Can you pinpoint a person, or a moment, that was instrumental in making you want to become a graphic designer?
I like to think that it started with the arrival of the copy machine. My father is an accountant who works from his home office, and since I was little I loved to play “office”. I was making piles, walking around with folders, making fake phone-calls with my sister while maniacally marking, stapling and perforating. Then I discovered how the copy machine in my father’s office worked. I started copying random objects, manipulating the darkness of images and making my own printed matter, mostly fanzine-esque. A few years later I realised that what I liked doing could also become my job, so off I went to art school.
What are the challenges you face as a graphic designer working in Belgium today?
A difficult, not so lucrative, system for self-employed people. It’s a challenge, but I’m not really complaining.
On a more personal note, how does your everyday inform your work?
My admiration goes out to all the visual artists that work with presentation and representation — key factes of graphic design, in my opinion. Next to that I just try to have a curious and attentive eye for everything around me.
Who were the first clients that took a risk on you?
W139: a space for contemporary art in Amsterdam who reached out to Lauren Grusenmeyer and I to design their bi-monthly newsletters. We were still students then so it was very exciting for us to dive into the “real world” while still being in an student environment.
I like finding self-reflective meta-levels in design — a poster design that says something about poster design, for example.
Who are some of your main clients today?
What work would you say you are the proudest of?
At the moment I like to look back at the publication project done for STRT Kit. As a platform providing support for visual artists working and/or living in Antwerp, it’s a sort of residency program where young artists have the time and space to work intensively on their artistic practice. STRT Kit invited me to co-curate and design a publication to conclude their 2016 program. After meeting all of the individual artists, we started to question the format of just one archival publication. We decided on a method focussing on the artists’ practice, rather than the story of the institution itself. The simple decision of producing five individual publications, instead of one, proved to be the ideal answer. By doing so, the artists would have a (smaller and more personal) document that functioned as a specific representation of their artistic practice. To create a visual unity between these individual stories, I established certain parameters: each publication had to be the same size, printed on the same paper and have the same typeface used. Next to that, I proposed a line drawing to each artist that, for me, represented the content of the publication. This again created a unity between the covers while simultaneously allowing for more freedom inside. One could look upon these as five unique artist editions. Finally, the publication is wrapped in a plastic cover which features the institution’s credo as well as a text regarding the publications’ aim. I was interested in finding a way to physically bind everything together while functioning as an introduction in itself; hence designing a text spread on a plastic bag. When folded it becomes a cover, wrapped around the five different chapters. We’ll start working on the 2017 edition soon.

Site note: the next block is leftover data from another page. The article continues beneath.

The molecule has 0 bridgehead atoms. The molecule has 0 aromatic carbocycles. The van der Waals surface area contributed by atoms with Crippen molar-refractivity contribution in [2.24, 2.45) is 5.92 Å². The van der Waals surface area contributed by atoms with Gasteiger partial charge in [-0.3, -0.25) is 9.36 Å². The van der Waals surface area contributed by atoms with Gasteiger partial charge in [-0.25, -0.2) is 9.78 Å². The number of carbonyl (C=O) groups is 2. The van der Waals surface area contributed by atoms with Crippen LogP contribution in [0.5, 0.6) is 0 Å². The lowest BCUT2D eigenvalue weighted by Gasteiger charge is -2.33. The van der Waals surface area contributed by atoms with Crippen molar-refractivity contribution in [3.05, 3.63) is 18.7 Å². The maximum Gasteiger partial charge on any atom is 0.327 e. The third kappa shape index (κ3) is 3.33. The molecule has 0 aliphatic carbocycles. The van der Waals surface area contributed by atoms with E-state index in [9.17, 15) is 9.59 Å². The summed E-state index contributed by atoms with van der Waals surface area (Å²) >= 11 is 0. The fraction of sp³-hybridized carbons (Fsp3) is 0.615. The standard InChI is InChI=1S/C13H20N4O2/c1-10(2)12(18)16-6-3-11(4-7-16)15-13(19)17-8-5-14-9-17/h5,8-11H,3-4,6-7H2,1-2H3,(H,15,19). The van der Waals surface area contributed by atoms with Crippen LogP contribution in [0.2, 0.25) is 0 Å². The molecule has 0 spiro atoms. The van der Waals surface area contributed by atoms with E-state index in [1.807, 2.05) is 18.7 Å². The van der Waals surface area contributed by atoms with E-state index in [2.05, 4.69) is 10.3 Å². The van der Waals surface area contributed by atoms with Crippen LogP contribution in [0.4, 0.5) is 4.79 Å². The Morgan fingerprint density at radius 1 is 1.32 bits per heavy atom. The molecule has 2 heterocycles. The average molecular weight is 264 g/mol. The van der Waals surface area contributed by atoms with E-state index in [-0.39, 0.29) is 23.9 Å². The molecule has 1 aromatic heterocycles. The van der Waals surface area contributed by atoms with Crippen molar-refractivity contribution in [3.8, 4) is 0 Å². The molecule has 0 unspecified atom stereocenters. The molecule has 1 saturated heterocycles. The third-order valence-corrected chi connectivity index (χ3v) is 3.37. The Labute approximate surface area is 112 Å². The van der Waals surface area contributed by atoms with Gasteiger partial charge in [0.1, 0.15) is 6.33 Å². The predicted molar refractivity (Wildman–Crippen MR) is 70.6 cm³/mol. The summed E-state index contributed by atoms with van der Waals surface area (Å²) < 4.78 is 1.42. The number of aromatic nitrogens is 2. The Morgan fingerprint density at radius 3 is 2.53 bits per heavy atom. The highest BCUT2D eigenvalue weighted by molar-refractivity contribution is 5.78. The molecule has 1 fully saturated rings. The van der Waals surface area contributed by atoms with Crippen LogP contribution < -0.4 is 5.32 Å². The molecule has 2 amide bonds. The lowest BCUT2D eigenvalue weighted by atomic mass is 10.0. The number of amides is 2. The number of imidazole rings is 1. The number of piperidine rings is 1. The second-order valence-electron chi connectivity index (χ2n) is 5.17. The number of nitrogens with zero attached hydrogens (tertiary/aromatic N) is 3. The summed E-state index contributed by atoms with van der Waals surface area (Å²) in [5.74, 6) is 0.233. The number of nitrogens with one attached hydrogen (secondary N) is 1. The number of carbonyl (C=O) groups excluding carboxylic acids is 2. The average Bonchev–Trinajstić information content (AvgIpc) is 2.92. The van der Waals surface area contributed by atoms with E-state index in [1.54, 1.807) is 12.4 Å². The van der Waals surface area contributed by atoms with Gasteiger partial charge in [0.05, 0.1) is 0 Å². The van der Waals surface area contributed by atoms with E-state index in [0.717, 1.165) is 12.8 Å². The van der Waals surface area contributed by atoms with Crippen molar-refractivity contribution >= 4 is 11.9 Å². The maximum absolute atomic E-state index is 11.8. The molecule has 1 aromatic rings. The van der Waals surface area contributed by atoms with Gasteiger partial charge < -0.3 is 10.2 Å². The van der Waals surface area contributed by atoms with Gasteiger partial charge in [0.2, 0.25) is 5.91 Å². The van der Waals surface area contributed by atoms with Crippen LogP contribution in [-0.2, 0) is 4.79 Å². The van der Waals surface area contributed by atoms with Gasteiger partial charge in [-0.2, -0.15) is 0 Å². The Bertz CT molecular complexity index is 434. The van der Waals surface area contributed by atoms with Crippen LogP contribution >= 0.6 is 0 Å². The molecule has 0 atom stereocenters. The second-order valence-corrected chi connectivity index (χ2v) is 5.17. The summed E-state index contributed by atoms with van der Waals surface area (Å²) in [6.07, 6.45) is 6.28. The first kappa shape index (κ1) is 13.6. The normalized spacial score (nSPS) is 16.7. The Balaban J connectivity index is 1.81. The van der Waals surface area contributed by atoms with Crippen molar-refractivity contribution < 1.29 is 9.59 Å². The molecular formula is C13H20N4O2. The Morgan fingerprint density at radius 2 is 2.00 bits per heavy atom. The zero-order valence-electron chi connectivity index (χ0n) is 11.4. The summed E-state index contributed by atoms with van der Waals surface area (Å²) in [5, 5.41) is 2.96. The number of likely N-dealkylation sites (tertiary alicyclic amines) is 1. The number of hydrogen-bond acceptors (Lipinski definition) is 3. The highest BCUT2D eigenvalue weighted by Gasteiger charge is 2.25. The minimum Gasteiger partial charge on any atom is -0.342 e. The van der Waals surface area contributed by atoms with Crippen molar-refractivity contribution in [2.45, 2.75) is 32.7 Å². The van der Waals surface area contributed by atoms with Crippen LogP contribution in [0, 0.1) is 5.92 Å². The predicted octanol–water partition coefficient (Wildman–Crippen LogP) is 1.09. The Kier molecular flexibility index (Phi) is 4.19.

Who would you say are your design mentors?
I really enjoy looking at work designed by (my) students. Most times they’re constructed in a fictional environment and carry a certain element of experimentation and freedom, especially on the medium itself. I like finding self-reflective meta-levels in design — a poster design that says something about poster design, for example. Something which is more common in a school environment. Teaching is also learning.
What does success look like to you?
Being able to say no.
What would you say to the budding graphic designer just about to open his own practice?
Working without compromising generates more uncompromising works.